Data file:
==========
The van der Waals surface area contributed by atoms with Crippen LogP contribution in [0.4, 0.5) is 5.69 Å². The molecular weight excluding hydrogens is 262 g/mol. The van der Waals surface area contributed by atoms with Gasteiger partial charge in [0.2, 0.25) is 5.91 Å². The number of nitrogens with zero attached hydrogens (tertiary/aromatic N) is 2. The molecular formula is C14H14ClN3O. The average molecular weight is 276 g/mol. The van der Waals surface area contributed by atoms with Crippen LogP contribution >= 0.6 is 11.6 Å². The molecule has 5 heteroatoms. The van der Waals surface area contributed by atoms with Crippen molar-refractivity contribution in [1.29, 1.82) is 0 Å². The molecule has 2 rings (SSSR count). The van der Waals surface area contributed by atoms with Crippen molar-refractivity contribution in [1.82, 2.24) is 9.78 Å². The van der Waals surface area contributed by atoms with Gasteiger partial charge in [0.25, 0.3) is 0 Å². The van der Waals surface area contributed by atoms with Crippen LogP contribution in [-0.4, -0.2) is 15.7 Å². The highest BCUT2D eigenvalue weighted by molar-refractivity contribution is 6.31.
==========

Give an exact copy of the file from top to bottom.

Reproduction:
The van der Waals surface area contributed by atoms with Crippen LogP contribution in [0.4, 0.5) is 5.69 Å². The molecular weight excluding hydrogens is 262 g/mol. The van der Waals surface area contributed by atoms with Gasteiger partial charge in [0.2, 0.25) is 5.91 Å². The number of nitrogens with zero attached hydrogens (tertiary/aromatic N) is 2. The molecular formula is C14H14ClN3O. The average molecular weight is 276 g/mol. The van der Waals surface area contributed by atoms with Crippen LogP contribution >= 0.6 is 11.6 Å². The molecule has 5 heteroatoms. The van der Waals surface area contributed by atoms with Crippen molar-refractivity contribution in [1.29, 1.82) is 0 Å². The molecule has 2 rings (SSSR count). The van der Waals surface area contributed by atoms with Crippen molar-refractivity contribution in [1.82, 2.24) is 9.78 Å². The van der Waals surface area contributed by atoms with Gasteiger partial charge in [0.25, 0.3) is 0 Å². The van der Waals surface area contributed by atoms with Crippen LogP contribution in [-0.4, -0.2) is 15.7 Å². The highest BCUT2D eigenvalue weighted by molar-refractivity contribution is 6.31.